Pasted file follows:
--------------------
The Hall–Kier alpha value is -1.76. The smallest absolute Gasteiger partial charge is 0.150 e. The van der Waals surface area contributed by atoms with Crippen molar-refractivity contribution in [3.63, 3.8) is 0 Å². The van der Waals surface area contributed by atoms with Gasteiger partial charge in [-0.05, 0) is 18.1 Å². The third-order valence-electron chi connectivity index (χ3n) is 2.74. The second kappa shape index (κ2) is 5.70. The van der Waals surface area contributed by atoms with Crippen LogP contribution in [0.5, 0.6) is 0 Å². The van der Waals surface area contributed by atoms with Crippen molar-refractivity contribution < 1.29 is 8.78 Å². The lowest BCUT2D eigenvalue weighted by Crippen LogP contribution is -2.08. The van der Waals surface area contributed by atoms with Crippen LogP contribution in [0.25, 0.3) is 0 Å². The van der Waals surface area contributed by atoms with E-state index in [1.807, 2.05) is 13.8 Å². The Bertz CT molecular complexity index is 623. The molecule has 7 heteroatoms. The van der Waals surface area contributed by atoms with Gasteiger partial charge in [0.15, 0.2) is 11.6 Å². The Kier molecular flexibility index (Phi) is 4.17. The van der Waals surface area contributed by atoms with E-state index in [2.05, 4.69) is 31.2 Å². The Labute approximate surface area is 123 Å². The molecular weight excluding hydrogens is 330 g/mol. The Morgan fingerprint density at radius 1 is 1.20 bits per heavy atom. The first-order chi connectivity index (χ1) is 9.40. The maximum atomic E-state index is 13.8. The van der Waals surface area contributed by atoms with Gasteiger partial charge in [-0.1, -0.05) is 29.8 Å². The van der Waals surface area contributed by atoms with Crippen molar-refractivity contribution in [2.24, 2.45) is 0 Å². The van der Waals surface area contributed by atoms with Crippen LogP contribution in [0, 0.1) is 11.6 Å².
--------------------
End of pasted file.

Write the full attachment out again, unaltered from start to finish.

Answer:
The Hall–Kier alpha value is -1.76. The smallest absolute Gasteiger partial charge is 0.150 e. The van der Waals surface area contributed by atoms with Crippen molar-refractivity contribution in [3.63, 3.8) is 0 Å². The van der Waals surface area contributed by atoms with Gasteiger partial charge in [-0.05, 0) is 18.1 Å². The third-order valence-electron chi connectivity index (χ3n) is 2.74. The second kappa shape index (κ2) is 5.70. The van der Waals surface area contributed by atoms with Crippen LogP contribution in [0.5, 0.6) is 0 Å². The van der Waals surface area contributed by atoms with Crippen molar-refractivity contribution < 1.29 is 8.78 Å². The lowest BCUT2D eigenvalue weighted by Crippen LogP contribution is -2.08. The van der Waals surface area contributed by atoms with Crippen LogP contribution in [0.25, 0.3) is 0 Å². The van der Waals surface area contributed by atoms with E-state index in [1.807, 2.05) is 13.8 Å². The Bertz CT molecular complexity index is 623. The molecule has 7 heteroatoms. The van der Waals surface area contributed by atoms with Gasteiger partial charge in [0.15, 0.2) is 11.6 Å². The Kier molecular flexibility index (Phi) is 4.17. The van der Waals surface area contributed by atoms with E-state index in [2.05, 4.69) is 31.2 Å². The Labute approximate surface area is 123 Å². The molecular weight excluding hydrogens is 330 g/mol. The Morgan fingerprint density at radius 1 is 1.20 bits per heavy atom. The first-order chi connectivity index (χ1) is 9.40. The maximum atomic E-state index is 13.8. The van der Waals surface area contributed by atoms with Gasteiger partial charge in [-0.1, -0.05) is 29.8 Å². The van der Waals surface area contributed by atoms with Crippen molar-refractivity contribution in [2.24, 2.45) is 0 Å². The van der Waals surface area contributed by atoms with Crippen LogP contribution in [0, 0.1) is 11.6 Å².